Aston Martin

“Aston Martin-1983-1972” by Dudley Gershon, C.Eng., M.I.Mech.E., M.I. Prod.E, A.M.B.I.M., F.I.W.S.P. 136 pp. 8 3/4 in. x 51/2 in. (Oxford Illustrated Press Ltd.) Shelley Close, Headington, Oxford, OX3 8HB. £3.95.)

The Aston Martin is about as well-documented as any other well-known car. There is the full history, by the late Dudley Coram, with the vintage chapters written by Inman Hunter, there are those reproductions of Press road-tests reports of various Aston Martin models (yes, we know the earlier ones had hyphenated names) and Inman Hunter is now at work on a new book about all the pre-war Astons and there is now this book about the later DB Aston Martins made at Newport Pagnell.

This present book is of interest because the author was until recently Director of Engineering at Aston Martin Lagonda Ltd., and was, with his team, responsible for the DBS Astons, the V8 Lagonda and the development of the DB6. He is thus able to describe the policy behind this work and the problems encountered, and if this is not gone into in intense technical depth, it is just the sort of information those owning or restoring such cars are avid to have. In addition, Mr. Gershon gives a picture of what it was like to work on such famous cars at the David Brown factory at Newport Pagnell, where coach building craftsmen were available, and he goes into such interesting facets as the Company’s relationship with the Press, both technical and unskilled, the journalists who took these very fast cars away for road-tests, the times when Royalty, from HM the Queen and HRH the Duke of Edinburgh downwards, came to see how Aston Martins were made, how the James Bond car and the miniature Bond car came to be constructed, etc.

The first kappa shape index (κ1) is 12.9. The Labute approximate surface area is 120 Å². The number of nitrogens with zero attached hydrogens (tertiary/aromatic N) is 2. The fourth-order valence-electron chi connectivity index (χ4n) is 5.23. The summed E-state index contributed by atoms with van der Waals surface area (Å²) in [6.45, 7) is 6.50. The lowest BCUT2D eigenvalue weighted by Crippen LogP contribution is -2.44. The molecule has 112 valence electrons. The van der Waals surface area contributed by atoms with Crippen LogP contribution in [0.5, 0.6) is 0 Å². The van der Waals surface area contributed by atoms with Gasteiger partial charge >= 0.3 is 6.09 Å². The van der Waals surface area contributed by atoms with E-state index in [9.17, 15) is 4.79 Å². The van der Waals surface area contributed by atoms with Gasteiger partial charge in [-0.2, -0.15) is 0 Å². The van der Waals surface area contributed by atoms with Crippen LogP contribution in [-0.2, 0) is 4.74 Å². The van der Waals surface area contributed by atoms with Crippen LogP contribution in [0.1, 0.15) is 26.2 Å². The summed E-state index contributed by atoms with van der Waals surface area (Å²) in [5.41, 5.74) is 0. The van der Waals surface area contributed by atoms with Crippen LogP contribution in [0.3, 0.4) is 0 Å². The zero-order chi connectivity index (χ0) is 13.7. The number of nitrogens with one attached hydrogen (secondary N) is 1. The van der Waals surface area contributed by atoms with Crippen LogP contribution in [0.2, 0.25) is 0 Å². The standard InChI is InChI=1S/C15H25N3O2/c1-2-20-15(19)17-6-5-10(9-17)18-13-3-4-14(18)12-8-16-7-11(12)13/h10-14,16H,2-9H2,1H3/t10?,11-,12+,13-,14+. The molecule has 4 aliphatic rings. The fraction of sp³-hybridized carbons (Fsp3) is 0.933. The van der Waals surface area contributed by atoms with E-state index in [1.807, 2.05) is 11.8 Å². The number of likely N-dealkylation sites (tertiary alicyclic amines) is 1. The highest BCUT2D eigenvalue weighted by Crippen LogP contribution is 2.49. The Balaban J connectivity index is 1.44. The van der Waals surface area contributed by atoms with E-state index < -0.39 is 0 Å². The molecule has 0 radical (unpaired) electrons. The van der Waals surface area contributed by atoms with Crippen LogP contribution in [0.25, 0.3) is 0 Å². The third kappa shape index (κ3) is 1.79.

Indeed, Gershon’s opinions of racing, styling, Motor Shows, and the future of high performance cars in an age of increasing legislation (emission control and crashsafety, etc.), are all here. Of particular value to followers of the Aston Martin cult are the Chapters devoted to the development of the DBS and the DBS V8. Mr. Gershon joined the Company on the Service side and is also able to enlarge on the problems of faulty cars and discerning customers and one of the more unusual revelations of this frank book is the degree of co-operation within the Industry when detailed engineering problems were causing trouble.

“Aston Martin-1963-1972” is quite a modest little volume, but with adequate and clear though not wildly-exciting photographs. Its approach to the subject it covers is refreshing and it forms a valuable contribution to the history of a much respected British motor car.—W.B.

A superficial but inexpensive soft-cover book about transmission systems, by E. B. Watson, has been published in Newnes Technical Books “Questions and Answers” series, for £1.00.